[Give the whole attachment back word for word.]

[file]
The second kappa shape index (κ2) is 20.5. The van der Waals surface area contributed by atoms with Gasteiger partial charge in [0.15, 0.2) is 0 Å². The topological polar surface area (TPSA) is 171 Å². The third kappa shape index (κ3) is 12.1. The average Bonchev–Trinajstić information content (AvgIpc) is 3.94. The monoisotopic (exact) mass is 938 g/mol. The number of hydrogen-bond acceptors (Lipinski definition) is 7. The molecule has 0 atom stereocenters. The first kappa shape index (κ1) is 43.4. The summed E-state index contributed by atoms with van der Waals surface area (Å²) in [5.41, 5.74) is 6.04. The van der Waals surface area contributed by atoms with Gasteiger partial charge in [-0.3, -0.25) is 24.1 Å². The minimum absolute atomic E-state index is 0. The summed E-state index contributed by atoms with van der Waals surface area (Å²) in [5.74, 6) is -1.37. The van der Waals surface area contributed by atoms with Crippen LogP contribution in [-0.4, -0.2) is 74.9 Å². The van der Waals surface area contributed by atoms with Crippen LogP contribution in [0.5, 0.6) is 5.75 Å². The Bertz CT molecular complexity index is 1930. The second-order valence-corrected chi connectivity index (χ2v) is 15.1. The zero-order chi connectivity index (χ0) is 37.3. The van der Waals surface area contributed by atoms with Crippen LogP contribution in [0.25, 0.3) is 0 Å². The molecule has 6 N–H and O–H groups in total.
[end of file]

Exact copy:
The second kappa shape index (κ2) is 20.5. The van der Waals surface area contributed by atoms with Gasteiger partial charge in [0.15, 0.2) is 0 Å². The topological polar surface area (TPSA) is 171 Å². The third kappa shape index (κ3) is 12.1. The average Bonchev–Trinajstić information content (AvgIpc) is 3.94. The monoisotopic (exact) mass is 938 g/mol. The number of hydrogen-bond acceptors (Lipinski definition) is 7. The molecule has 0 atom stereocenters. The first kappa shape index (κ1) is 43.4. The summed E-state index contributed by atoms with van der Waals surface area (Å²) in [5.41, 5.74) is 6.04. The van der Waals surface area contributed by atoms with Gasteiger partial charge in [-0.3, -0.25) is 24.1 Å². The minimum absolute atomic E-state index is 0. The summed E-state index contributed by atoms with van der Waals surface area (Å²) in [5.74, 6) is -1.37. The van der Waals surface area contributed by atoms with Crippen LogP contribution in [-0.4, -0.2) is 74.9 Å². The van der Waals surface area contributed by atoms with Crippen LogP contribution in [0.5, 0.6) is 5.75 Å². The Bertz CT molecular complexity index is 1930. The second-order valence-corrected chi connectivity index (χ2v) is 15.1. The zero-order chi connectivity index (χ0) is 37.3. The van der Waals surface area contributed by atoms with Crippen LogP contribution in [0.25, 0.3) is 0 Å². The molecule has 6 N–H and O–H groups in total.